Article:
Now, you need resources to do — we had to stop doing that in the 70s because the General Counsel of the Department gave a ruling that said that was an illegal way to expand the size of the committee. So we stopped doing it for 30 years almost. I mean it said cease and desist.

Now there’s a Pharaoh who doesn’t remember Joseph. In any event, the new rules are as long as this stuff is brought back to the full committee, deliberations on any recommendations or whatever are made in an open, public process and are part of the full committee, that you can do that. And the AHIC did it, and the two FACAs are doing it. They have the resources to do it. Right now we don’t really. What extra resources we have we use for like an individual consultant. But we have the legal capacity to do it, and if we have a compelling reason to do it, maybe we can get the resources.

DR. SCANLON: But the BFC is doing it. In terms of the resources, they bring in let’s say it was five people, $500 dollars a person, so it’s $2,500. And then they travel them. So it’s not an inordinate amount of resources. And then out of each one of those, $2,500 plus travel, they’re getting one report.

MS. GREENBERG: And yes, maybe all of that might get you more than one consultant — you maybe still need a consultant to write it all up — because you’re getting some of the best and the brightest or whatever at the table. So, it doesn’t have to be big, full-time people spending all of their time. But I think we need to be thinking of ways to expand our resources to leverage the members we have, even assuming that we will have a full membership.

DR. CARR: Right. Another way to expand the committee is to submit names to the Federal Register request. Seriously, look around you at people you know and work with, because we need some extra —

MS. GREENBERG: And even if you have recommended people in the past, and I know some people have and we’ve gotten various resumes, and I think Jim will try to dig all those out. It wouldn’t hurt, since there is going to be a Federal Registry notice, to do it again. Do check with the person to make sure that they’re at least willing to and will send forward a vitae.

DR. CARR: Okay. So if we have someone that we want to put forward, we talk to them and ask —

MS. GREENBERG: Just at this point ask them can I put forward your name, will you send me a vitae or something, and then say a staff person will follow up with you to talk more about what the responsibilities are. But your own personal lobbying of why they really want to spend their time this way would be helpful.

We are always conflicted between making sure people understand it’s not just like going to three meetings a year and you’re done with it, or not really telling them what the time commitment is, because then no one would do it.

DR. STEINWACHS: Marjorie, I thought when you publish in the Federal Register don’t you have to tell those things in there?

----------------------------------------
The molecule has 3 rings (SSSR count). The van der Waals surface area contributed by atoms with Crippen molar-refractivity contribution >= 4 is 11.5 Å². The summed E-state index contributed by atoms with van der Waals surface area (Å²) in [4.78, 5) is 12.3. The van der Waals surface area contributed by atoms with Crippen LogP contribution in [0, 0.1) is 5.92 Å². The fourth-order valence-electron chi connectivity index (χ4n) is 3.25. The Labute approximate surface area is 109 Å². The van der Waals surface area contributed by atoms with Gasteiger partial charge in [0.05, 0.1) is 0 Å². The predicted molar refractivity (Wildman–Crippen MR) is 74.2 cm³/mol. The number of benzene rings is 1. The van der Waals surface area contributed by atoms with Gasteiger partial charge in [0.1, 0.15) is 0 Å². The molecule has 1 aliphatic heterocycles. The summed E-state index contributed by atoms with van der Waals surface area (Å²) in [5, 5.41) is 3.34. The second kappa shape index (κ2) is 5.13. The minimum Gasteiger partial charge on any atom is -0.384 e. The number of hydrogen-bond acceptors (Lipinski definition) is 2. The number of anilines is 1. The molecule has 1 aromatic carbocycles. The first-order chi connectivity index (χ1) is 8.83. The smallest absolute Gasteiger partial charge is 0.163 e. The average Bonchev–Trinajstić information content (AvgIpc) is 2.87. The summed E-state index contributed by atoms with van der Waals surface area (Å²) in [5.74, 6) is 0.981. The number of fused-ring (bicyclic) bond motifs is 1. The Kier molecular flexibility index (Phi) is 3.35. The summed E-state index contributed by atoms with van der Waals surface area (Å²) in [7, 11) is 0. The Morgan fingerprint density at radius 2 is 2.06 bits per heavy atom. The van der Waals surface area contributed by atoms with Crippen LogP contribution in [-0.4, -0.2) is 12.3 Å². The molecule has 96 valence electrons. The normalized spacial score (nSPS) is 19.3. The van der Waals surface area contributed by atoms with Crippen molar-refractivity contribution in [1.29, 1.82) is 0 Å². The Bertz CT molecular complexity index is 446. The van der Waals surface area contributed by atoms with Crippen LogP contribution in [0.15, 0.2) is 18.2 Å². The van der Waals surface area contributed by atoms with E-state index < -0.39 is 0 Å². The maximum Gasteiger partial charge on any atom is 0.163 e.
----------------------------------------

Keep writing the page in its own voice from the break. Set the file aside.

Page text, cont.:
MS. GREENBERG: We say the committee meets four times a year, you know.

MS. BERNSTEIN: Well, and do you have a sense, Marjorie, of where there are gaps in the committee’s expertise, or where there are gaps in representation? So, do we need more state people? We always need more minority folks. Do we need more people in public health, or more people in plans, or however?

MS. GREENBERG: We’ve been looking at it from the point of view of subcommittees to some degree, by maybe we’re — but even if we don’t have subcommittees, we still need that expertise.

MS. BERNSTEIN: Right. But we need people from a variety of different areas is my point.

DR. CARR: I think the thing is if you know of good people that would fit in some way, without doing the math on what’s what, I think coming out of the retreat we’re going to have an idea of how we’re going to be configured going forward and our agenda. And I think then the final decision making hopefully at that time can be —

MS. BERNSTEIN: Right. Well, I think the other thing that we try to think about in thinking about what people you might want to nominate are people who have more than one area, where they can cover.

MS. GREENBERG: Yes, that’s what we always try to do. Plus, people who work well on committees. I mean, some people would be a great consultant or something, but they don’t do committee work particularly.

Now, let me just say one thing, because it’s very possible that some of you chairs are thinking, hey, we don’t have subcommittees anymore, we don’t have subcommittee chairs anymore. No, please do not think that way, because I think the value of at least having leads in all of these areas is critical, and having an executive subcommittee of this type — particularly if we have the full 18 members, it is certainly easier to at least have these kind of discussion in a small group. So don’t in any way think that you will quickly be discharged of your chairmanship.

DR. FRANCIS: What if any of us whose term may be — do we have to do anything about being reappointed?

DR. CARR: Everything is an automatic extension.

MS. GREENBERG: Not everyone is expiring.